The following editorial, titled “‘Woman's Right to Know’ is an offer of community help” appeared in the March 23 issue of The Catholic Messenger, newspaper of the Diocese of Davenport, Iowa.

After a contentious struggle, the Iowa House finally passed a bill last week requiring that certain information be given to women seeking an abortion. The bill, called “Woman's Right to Know Act,” has already been reported out of committee in the Senate and awaits action.

It faces strong opposition. Why? Because proponents of legal abortion on demand continue to interpret any regulation or restriction of abortion as a wedge intended to bring down a “fundamental” right possessed by women.

The bill in the Iowa Legislature is being attacked as unnecessary and unfair. We are told that women who plan an abortion have thought long and hard about it. Many abortions are indeed undergone after serious consideration of all issues. Whether this includes most abortions is debatable. But even if that were the reality, this is not a mere matter of medical procedures. The issue is the termination of life that everyone must acknowledge is human at least potentially. The state ought to treat an approach to such a decision with extra seriousness.

The bill requires “voluntary and informed consent” for an abortion. To insure that a woman is informed, the Department of Public Health would provide material which shows fetal development at several stages, describes adoption and pregnancy assistance services and how to contact helping agencies, describes the medical risks of abortion and the liability of the father for child support. Then a 24-hour waiting period would be required before an abortion could be performed.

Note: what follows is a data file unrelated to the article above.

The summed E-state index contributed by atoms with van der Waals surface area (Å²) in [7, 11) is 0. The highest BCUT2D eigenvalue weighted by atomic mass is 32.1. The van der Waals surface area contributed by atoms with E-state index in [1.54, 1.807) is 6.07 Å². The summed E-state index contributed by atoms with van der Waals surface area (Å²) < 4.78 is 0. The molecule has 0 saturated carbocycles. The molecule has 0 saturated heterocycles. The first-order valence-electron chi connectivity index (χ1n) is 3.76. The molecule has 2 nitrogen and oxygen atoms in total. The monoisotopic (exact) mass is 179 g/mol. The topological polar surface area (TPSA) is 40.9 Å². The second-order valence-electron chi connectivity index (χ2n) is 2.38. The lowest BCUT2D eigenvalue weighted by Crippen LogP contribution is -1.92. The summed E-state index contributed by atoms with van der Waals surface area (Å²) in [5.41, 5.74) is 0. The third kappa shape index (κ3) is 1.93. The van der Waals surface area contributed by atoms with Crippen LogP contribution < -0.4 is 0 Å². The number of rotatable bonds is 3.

For someone who wants to approach an abortion with as little discomfort as possible, this is a great bother. It demands confrontation with realities one might wish to ignore. It can place a great weight on one's conscience. The fact that women alone must too often bear that weight is one tragic aspect of our struggle over abortion. Women do not become pregnant alone, but when they do find themselves pregnant and unprepared for motherhood, far too often the man takes no responsibility — or is the first to propose abortion. Since the law is unable to force equal responsibility here, it is unfair that women are left lone decision-makers in the life or death issue of abortion.

But that is no reason for the state not to help with good and balanced information for women. In fact, it is a reason why there should be emphasis on all the help available to a pregnant woman from both private and public sources. At a time when a woman may feel too much alone, the community has both physical and emotional resources ready for her. She deserves to know.